Russia's oil tax reform will cause refineries to adjust investment plans, causing some to abandon discretionary fuel oil upgrading projects, according to ESAI Energy's newly released CIS Watch. Underinvestment in fuel oil destruction will exacerbate the oversupply of fuel oil following the introduction of new IMO regulations that will cause many ships to find alternatives to high sulfur fuel oil.
The new system the government is expected to embrace will subsidize qualifying refineries with a reverse excise tax. All refiners would pay an excise on each ton of crude processed and then be reimbursed if the quality of their output meets certain standards. The reimbursement would be greatest for inland refineries, compensating them for the higher transport costs required to deliver products to ports for export. The system would replace the long-existing system of oil export duties, which gradually will be phased out by 2024.
As ESAI Energy reports, an important distinction between the old and new systems is that the outgoing system punishes fuel oil production and rewards the production of clean gasoline and diesel. The new system, however, would provide a subsidy to refineries whose product slate surpasses certain standards.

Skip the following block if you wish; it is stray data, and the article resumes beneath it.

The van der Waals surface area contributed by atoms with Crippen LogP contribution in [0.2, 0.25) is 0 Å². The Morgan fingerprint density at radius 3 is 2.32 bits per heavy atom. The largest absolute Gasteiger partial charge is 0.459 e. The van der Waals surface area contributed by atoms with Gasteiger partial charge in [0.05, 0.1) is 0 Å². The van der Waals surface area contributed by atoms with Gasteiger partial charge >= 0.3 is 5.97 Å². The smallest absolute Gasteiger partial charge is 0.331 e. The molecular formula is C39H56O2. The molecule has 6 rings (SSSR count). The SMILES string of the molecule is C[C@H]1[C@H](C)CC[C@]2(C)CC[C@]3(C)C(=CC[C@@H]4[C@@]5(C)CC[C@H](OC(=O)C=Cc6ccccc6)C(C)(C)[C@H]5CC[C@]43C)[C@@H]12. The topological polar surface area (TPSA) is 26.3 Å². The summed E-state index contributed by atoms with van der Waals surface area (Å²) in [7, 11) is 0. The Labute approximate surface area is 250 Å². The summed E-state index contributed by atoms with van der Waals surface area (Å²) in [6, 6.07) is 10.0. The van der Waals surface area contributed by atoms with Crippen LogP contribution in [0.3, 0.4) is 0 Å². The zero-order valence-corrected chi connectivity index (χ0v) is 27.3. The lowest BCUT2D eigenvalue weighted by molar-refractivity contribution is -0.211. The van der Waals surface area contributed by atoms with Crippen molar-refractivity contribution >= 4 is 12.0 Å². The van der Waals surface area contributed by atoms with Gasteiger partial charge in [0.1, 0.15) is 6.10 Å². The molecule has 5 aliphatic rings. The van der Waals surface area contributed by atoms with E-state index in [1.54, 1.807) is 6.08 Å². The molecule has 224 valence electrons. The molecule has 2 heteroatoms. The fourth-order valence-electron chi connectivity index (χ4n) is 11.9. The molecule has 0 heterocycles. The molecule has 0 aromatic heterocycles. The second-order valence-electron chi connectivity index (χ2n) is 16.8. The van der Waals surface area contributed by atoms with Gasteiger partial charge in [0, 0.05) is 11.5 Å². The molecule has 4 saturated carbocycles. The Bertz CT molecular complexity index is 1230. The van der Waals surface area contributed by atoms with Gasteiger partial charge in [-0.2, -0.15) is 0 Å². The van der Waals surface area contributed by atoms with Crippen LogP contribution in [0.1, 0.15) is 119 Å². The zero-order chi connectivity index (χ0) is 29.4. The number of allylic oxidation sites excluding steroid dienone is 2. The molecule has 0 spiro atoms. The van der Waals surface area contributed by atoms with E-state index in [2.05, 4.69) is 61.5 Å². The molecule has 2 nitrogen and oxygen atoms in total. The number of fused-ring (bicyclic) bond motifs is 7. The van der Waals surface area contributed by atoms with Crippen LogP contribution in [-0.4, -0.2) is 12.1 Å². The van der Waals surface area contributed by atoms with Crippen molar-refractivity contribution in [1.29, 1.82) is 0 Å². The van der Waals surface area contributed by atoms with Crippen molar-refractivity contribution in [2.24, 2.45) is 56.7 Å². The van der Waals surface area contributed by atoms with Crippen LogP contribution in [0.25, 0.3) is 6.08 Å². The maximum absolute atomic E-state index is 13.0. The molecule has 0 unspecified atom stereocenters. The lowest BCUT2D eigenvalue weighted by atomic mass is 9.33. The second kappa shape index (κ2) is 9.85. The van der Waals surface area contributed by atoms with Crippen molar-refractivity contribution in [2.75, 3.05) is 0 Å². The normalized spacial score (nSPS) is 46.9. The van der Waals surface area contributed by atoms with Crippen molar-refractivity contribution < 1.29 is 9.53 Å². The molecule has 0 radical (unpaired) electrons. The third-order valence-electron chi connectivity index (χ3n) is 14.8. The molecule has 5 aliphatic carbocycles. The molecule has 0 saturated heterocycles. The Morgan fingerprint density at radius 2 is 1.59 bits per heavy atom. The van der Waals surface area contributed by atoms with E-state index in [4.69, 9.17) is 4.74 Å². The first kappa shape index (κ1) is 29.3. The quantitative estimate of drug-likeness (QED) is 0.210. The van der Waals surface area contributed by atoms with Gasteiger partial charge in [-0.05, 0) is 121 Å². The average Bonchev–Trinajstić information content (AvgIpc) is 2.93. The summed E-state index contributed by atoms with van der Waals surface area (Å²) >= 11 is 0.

“Once a refinery's product slate achieves certain parameters and qualifies for the subsidy, the incentive for further investment in coking and other discretionary fuel oil destruction will weaken,” explains ESAI Energy Principal Andrew Reed. “That is because Russia will eliminate the oil export duties that punished fuel oil production and rewarded output of clean gasoline and diesel. Once a refinery adds hydrocracking and qualifies for the subsidy, it might not view coking as a worthwhile follow-on investment.”